The first combat aircraft of Soviet design conceived specifically for shipboard operation to achieve series production, the Yak-38 single-seat carrier-borne air defence and strike fighter was evolved from the Yak-36M. Flown in prototype form in 1971, the Yak-36M was developed under the design leadership of S Mordovin for the primary tasks of fleet air defence against shadowing maritime surveillance aircraft, reconnaissance and anti-ship strike. Power plant combined a Yu Gusev-developed Tumansky R-27V thrust-vectoring turbojet with two Rybinsk (Koliesov) RD-36-35 vertical-lift turbojets designed by a team led by A Dynkin. Hydraulic drives synchronised by a transverse shaft rotated the thrust-vectoring nozzles aft of the wing, their output in vertical take-off and landing operations being balanced during hover and transition by the paired lift engines mounted in tandem immediately aft of the cockpit and inclined forward 13° from the vertical.
Shipboard trials with the Yak-36M began aboard the Moskva half-deck anti-submarine cruiser in 1972, and, in the following year, the decision was taken to build a pre-series of Yak-36M fighters for service evaluation, the first two of these landing aboard the carrier-cruiser Kiev in 1975. An evaluation squadron comprising 12 single-seat Yak-36Ms and two two-seat Yak-36Us embarked aboard the Kiev in the summer of 1976, the aircraft being confined to vertical take-off with conversion following at 5-6m above the deck. During 1976, production was initiated of a much improved version of the basic design as the Yak-38. Externally similar to the Yak-36M, apart from substantial strakes either side of the intake for the lift engines, the Yak-38 possessed a full weapons system and an automatic control system permitting a short roll leading into vertical take-off as distinct from an orthodox short take-off benefiting from wing-induced lift.
The Yak-38 entered service with the Soviet Navy in 1978, and, during 1980, was evaluated under operational conditions in Afghanistan. Progressive development resulted in the Yak-38M, which, with 1000kg more engine thrust, a steerable nosewheel and provision for paired 600-litre underwing auxiliary tanks, entered production in succession to the Yak-38. The Yak-38M had a 6940kg R-27V-300 thrust-vectoring turbojet and two vertical-lift RD-38 turbojets each rated at 3250kg. Two wing stations immediately inboard of vertically-folding panels provided for two gun pods each containing a twin-barrel 23mm GSh-23 cannon, rocket packs or bombs weighing up to 500kg each, two R-60 IR-homing AAMs or short-range ASMs. The tuitional version, the Yak-38UM, had vertically-staggered tandem seats, a plug being inserted in the aft fuselage to compensate for a lengthened nose. Each of the four Soviet Navy Kiev-class carrier cruisers received a 14-aircraft squadron of Yak-38s or -38Ms (each including two two-seaters), and production was completed by 1987 with a total of 231 Yak-38s (all versions) built.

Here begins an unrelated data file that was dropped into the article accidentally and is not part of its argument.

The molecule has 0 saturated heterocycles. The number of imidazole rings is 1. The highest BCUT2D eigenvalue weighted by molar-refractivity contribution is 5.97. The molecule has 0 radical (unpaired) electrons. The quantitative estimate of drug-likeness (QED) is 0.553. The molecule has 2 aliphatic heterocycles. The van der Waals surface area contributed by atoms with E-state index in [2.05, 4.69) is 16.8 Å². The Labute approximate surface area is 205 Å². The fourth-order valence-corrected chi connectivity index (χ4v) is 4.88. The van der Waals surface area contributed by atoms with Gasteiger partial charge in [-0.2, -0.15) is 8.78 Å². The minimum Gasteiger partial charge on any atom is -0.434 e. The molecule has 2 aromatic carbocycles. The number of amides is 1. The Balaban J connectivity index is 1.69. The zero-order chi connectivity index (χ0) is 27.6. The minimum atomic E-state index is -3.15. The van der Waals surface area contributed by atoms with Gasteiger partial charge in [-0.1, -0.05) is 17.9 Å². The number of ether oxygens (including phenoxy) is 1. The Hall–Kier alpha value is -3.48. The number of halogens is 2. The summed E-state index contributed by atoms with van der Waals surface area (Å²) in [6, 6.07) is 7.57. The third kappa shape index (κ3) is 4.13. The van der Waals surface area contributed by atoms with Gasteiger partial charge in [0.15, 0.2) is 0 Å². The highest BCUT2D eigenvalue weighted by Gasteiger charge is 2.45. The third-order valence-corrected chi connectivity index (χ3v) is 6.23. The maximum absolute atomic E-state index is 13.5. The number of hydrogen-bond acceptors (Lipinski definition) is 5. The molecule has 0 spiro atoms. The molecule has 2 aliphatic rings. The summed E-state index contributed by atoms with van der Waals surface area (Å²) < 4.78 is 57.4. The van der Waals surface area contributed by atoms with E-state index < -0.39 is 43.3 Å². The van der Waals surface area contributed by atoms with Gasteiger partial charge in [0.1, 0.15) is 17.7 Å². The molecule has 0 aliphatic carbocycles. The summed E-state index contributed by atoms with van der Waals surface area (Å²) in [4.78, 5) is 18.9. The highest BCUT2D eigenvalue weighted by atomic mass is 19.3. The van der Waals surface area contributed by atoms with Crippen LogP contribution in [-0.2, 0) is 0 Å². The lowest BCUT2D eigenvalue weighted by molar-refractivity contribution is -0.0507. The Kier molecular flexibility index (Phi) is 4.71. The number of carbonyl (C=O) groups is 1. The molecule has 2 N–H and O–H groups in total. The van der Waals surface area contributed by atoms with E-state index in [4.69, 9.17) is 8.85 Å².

| Take-off weight||11700 kg||25794 lb|
| Wingspan||7.32 m||24 ft 0 in|
| Length||15.5 m||51 ft 10 in|
| Height||4.37 m||14 ft 4 in|
| Wing area||18.50 m2||199.13 sq ft|
| Max. speed||1010 km/h||628 mph|
|A three-view drawing (1640 x 1103)|
The Yak-38 was intended to be the Soviet Union's answer to the Harrier, but it really wasn't. The Harrier took off, flew and landed, all with a single engine. The Yak-38 required three engines, two of which were shut down except during take-off and landing. The rest of the time the two extra engines were merely dead weight and wasted space, reducing the aircraft's capacity to carry fuel, electronics and weapons. As a result, the Yak-38 could do what the Harrier could do, but not as efficiently.
what is the average price?
what is the average price?
|Kevin Morrow, 15.05.2011|
Looks like a hairrier without the jump engines.
Mr HTIAN the Yakovlev Yak-38's only spent a month in Afghanistan in an operation called Romb-1 and preformed poorly do to the Heat and altitude they were operating in. The number of Yak-38's was no more than 4 and they were regulated to early morning flying and that was it. There are no other known combat operations of the Yak-38 and they are no longer in service as of 1995. Were supposed to be replaced by Yak-141 but that failed to get financing. 30 years of studying Soviet Aircraft.
|Mr HTAIN WIN, 01.06.2010|
I would like to know its experimental fighting and history in modern war. And I want to know its weight
I am able to offer demilitarized Yak-38s for sale to civil buyers. Contact me for more information.
What happen to the example?
Do you have any comments about this aircraft ?
FACTS AND FIGURES
© The 'Forger' had a system to
automaticaliy eject the pilot if
the engine stopped while the
thrust was angled below the
horizontal. On one occasion this
occurred in full view of a British
carrier, who rescued the pilot.
© A hinged door opened behind
the cockpit to feed air to the lift
jets, which exhausted out of a
hatch at the bottom.
© The 'Forger' was very basically
equipped, with only a simple
weapons sight and no radar or
radar warning systems.
© Although intended only for
vertical take-offs and landings, the
'Forger' had double-slotted flaps
and a braking parachute.